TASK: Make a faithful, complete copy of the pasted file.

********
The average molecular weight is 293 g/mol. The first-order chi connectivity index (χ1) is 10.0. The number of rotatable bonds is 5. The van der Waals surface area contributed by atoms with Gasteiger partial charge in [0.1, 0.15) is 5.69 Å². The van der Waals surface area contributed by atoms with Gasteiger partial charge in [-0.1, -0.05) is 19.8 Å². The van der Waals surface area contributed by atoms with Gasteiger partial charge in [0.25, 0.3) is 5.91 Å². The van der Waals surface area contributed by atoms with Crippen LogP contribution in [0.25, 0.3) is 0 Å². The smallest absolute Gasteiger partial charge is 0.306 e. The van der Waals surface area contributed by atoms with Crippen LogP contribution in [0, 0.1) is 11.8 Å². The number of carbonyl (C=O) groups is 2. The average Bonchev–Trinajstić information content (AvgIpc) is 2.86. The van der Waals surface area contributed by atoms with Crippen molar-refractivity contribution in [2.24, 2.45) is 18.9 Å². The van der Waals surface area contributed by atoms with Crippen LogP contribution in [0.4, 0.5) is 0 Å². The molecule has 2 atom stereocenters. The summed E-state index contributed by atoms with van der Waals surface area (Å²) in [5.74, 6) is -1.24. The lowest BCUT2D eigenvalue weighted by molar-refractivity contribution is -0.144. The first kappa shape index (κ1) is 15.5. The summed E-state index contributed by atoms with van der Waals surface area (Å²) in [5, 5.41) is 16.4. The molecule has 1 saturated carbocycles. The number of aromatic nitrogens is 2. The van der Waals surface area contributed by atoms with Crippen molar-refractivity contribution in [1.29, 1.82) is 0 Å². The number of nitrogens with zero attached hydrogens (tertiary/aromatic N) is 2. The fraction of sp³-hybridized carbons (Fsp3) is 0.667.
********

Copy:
The average molecular weight is 293 g/mol. The first-order chi connectivity index (χ1) is 10.0. The number of rotatable bonds is 5. The van der Waals surface area contributed by atoms with Gasteiger partial charge in [0.1, 0.15) is 5.69 Å². The van der Waals surface area contributed by atoms with Gasteiger partial charge in [-0.1, -0.05) is 19.8 Å². The van der Waals surface area contributed by atoms with Gasteiger partial charge in [0.25, 0.3) is 5.91 Å². The van der Waals surface area contributed by atoms with Crippen LogP contribution in [0.25, 0.3) is 0 Å². The smallest absolute Gasteiger partial charge is 0.306 e. The van der Waals surface area contributed by atoms with Crippen LogP contribution in [0, 0.1) is 11.8 Å². The number of carbonyl (C=O) groups is 2. The average Bonchev–Trinajstić information content (AvgIpc) is 2.86. The van der Waals surface area contributed by atoms with Crippen molar-refractivity contribution in [2.24, 2.45) is 18.9 Å². The van der Waals surface area contributed by atoms with Crippen LogP contribution in [0.4, 0.5) is 0 Å². The molecule has 2 atom stereocenters. The summed E-state index contributed by atoms with van der Waals surface area (Å²) in [5.74, 6) is -1.24. The lowest BCUT2D eigenvalue weighted by molar-refractivity contribution is -0.144. The first kappa shape index (κ1) is 15.5. The summed E-state index contributed by atoms with van der Waals surface area (Å²) in [5, 5.41) is 16.4. The molecule has 1 saturated carbocycles. The number of aromatic nitrogens is 2. The van der Waals surface area contributed by atoms with Crippen molar-refractivity contribution in [1.29, 1.82) is 0 Å². The number of nitrogens with zero attached hydrogens (tertiary/aromatic N) is 2. The fraction of sp³-hybridized carbons (Fsp3) is 0.667.